Tesla’s record quarter calms fears about Model 3 demand, but there’s a big question about whether the company hurt profits to boost sales

Tesla delivered 95,200 vehicles between April and June, beating Wall Street estimates and setting a record for vehicle deliveries in one quarter.

The electric-car maker’s second-quarter delivery numbers were subject to intense scrutiny, since deliveries fell 31% between the fourth quarter of 2018 and the first quarter of this year. Tesla blamed issues with delivery logistics and seasonal demand, but some argued that demand for the company’s vehicles was lower than it had projected.

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The delivery record suggests that there is still strong demand for the Model 3, which made up 81% of Tesla’s second-quarter deliveries.

“Investors feared everyone that wanted an EV had already bought one and deliveries would continue to fall,” Gene Munster, a managing partner at Loup Ventures, wrote in a note on Thursday. “Today’s record-high Model 3 production and deliveries should largely put an end to those fears. It’s clear that demand is strong and growing as they continue to enter new markets.”

But the strong delivery numbers come with a question that will be answered when Tesla releases its second-quarter earnings: Did the company sacrifice profits to boost sales?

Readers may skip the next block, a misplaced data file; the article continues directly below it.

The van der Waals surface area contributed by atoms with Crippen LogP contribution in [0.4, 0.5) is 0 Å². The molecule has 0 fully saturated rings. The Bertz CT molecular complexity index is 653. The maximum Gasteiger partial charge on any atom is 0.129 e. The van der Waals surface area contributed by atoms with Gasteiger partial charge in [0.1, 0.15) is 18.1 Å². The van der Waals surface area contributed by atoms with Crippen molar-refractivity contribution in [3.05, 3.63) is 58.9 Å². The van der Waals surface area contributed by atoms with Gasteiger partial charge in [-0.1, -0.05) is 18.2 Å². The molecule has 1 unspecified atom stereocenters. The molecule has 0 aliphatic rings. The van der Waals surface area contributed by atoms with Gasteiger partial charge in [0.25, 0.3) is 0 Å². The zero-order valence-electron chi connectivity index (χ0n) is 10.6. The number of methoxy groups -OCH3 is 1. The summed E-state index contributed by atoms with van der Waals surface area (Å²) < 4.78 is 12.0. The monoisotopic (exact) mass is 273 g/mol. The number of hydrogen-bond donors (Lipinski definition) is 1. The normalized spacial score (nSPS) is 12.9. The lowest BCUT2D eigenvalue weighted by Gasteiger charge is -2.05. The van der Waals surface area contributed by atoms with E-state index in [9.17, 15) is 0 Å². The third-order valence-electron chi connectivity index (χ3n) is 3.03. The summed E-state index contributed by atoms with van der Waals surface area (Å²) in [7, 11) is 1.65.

Since the end of the first quarter, Tesla has cut the price of its Model S sedan and Model X SUV while making Autopilot, a driver-assistance system whose basic features used to cost $US3,000, standard on all of its vehicles.

“I think what everyone’s now concerned about is, well, did you sacrifice profit for volume?” David Whiston, an automotive analyst at Morningstar, said.

Tesla raised $US2.7 billion in May, but the company’s ability to move toward consistent profits will become more important as it works on expensive projects with significant potential benefits, like building a factory in Shanghai – which will reduce import costs to China, the biggest auto market – and introducing the Model Y SUV and a pickup truck in the coming years, which will give Tesla access to segments of the auto market that have produced big profits.

“I don’t think we should just assume everything’s awesome and perfect now just because they had a record delivery quarter,” Whiston said. “It’s certainly good news, but again, it’s one quarter.”

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